Horror Writing 101 – Realism
This part is about realism.
The last segment was about wrongness. Well in order to see what’s wrong, you first have to know what should be right. Which means making things real for the audience. Realism.
A lot of people probably think that realism isn’t all that important to horror. After all, it’s about scaring people, not being accurate to what is or isn’t possible. Which is true to a degree. When I say realism, I mean coming up with an internal logic and sticking to it in one sense. But I do mean being true to life. People know and understand life. We live in it every day. The key either way, is making sure the characters involved treat it as their normal, everyday life.
Alien is scary because we can all relate to the fear of being trapped in a confined space with a dangerous animal/monster. The setting and creature may not be real, but the base fears at play are. And the actors did a very good job at making the environment feel natural. It was just their way of living, nothing special. They are a believable group of hard working, cargo carriers. On a space ship or not, it’s realistic. So we quickly come to accept the more fantastic sci fi elements, which lets us get into the horror elements easier.
Poltergeist is scary because we can all relate to the fear of having something that freaky happening in our homes. The taking of something so familiar as where we live, and fucking it up like that is the source of the fear. Again, the actors did a fantastic job setting up that they are a believable, realistic family in the suburbs somewhere. Easy to understand. We then go through the journey with them into the unknown and horrible.
The Thing exploits isolation, infection, paranoia and transformation. They are isolated away from help, and even the weather can kill them. Something is infecting people and taking them over/taking their place. There is no way to know who The Thing is. And familiar things are transformed in hideous ways. People really do go on expeditions to the antarctic. They could find some horrific alien parasite there. It’s not likely, but it could happen. The actors present us with a believable group of antarctic explorers, who find something terrible, and events unfold.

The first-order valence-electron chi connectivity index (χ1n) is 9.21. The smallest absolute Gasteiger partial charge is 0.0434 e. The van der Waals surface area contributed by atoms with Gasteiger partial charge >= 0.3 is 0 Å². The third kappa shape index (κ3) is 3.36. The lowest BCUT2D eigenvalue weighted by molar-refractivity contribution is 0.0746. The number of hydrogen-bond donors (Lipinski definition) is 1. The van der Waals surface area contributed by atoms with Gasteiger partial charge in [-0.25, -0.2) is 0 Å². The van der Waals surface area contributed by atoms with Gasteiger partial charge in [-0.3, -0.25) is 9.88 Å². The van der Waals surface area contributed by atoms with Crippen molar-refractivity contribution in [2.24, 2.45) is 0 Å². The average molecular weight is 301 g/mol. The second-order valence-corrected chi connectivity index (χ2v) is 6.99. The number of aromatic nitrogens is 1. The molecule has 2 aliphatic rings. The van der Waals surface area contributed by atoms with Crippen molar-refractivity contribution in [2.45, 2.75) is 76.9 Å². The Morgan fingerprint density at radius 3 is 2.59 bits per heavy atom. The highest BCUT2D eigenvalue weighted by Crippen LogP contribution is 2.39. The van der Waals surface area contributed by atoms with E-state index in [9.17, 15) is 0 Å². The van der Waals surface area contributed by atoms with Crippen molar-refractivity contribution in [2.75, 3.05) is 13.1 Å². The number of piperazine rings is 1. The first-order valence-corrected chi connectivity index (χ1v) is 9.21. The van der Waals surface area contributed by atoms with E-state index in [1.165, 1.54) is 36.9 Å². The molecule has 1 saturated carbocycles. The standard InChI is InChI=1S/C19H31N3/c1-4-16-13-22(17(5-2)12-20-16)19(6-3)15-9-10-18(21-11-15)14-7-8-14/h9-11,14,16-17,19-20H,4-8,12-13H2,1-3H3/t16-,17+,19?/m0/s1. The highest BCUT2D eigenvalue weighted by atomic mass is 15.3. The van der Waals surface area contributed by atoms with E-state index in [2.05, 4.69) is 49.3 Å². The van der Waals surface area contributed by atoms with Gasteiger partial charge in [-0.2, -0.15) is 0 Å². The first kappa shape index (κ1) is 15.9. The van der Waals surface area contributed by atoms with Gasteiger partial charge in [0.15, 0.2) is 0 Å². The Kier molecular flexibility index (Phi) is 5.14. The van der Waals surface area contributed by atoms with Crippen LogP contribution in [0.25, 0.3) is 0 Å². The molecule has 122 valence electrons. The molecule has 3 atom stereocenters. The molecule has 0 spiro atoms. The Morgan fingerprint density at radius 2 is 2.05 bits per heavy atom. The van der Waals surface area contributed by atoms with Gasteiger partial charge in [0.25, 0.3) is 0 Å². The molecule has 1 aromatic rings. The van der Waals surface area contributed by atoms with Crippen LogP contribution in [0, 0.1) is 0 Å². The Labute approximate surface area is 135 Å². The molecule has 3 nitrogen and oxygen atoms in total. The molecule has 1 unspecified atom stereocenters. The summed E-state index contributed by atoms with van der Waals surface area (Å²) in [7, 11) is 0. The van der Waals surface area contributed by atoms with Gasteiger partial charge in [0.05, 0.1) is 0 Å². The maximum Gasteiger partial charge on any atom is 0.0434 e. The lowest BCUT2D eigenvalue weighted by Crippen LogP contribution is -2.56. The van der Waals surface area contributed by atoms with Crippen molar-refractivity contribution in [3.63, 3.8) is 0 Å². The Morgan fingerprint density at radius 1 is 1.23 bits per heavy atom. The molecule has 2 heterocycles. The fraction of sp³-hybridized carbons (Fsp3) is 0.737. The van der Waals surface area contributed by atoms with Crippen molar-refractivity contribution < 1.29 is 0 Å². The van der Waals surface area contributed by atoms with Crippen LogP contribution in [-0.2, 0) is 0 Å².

Realism contrasted with wrongness in each movie.
In two of these movies the people involved could not just leave. In the third, they could but that would mean abandoning their child, which they wouldn’t do.
Part of the realism comes from making it believable that the people would stay, and the reason they have to stay makes sense. A lot of horror movies make the mistake of forgetting to make sense. Which is why a lot of them become cult classics as black humor. The actions of the characters are so stupid, and the events so contrived it’s impossible to take it seriously enough to get scared.
Another mistake that’s become very common is taking things too seriously. Going the opposite direction. People come in a wide variety of personalities, so having everyone be deadly serious in a story, movie or game is also unbelievable. The same applies to the tone. Horror movies rarely start horrible. They start with a baseline to establish what is normal/real for the setting, then things get horrible.
This applies to non-horror as well. Setting aside all the other issues I have with shows like walking dead, game of thrones, breaking bad, etc, the monotone seriousness of the characters is farcical. You can tell the writer really has no clue how to write realistic characters. Which is why the only people who really like those shows are pessimistic, cynical asshats that think everyone should be like them.
Realism is all the elements that should be believable. The further away from realism you go, the harder it is to scare people. Which really does apply to all genres as well. Scaring people is just how you are engaging them. The more believable you make things, the more engaging it becomes. Unfortunately what you consider realism may not feel that way to everyone. The popularity of cynical soap operas and the way their fans think they are realistic, as opposed to how they are actually farcically asinine, proves that.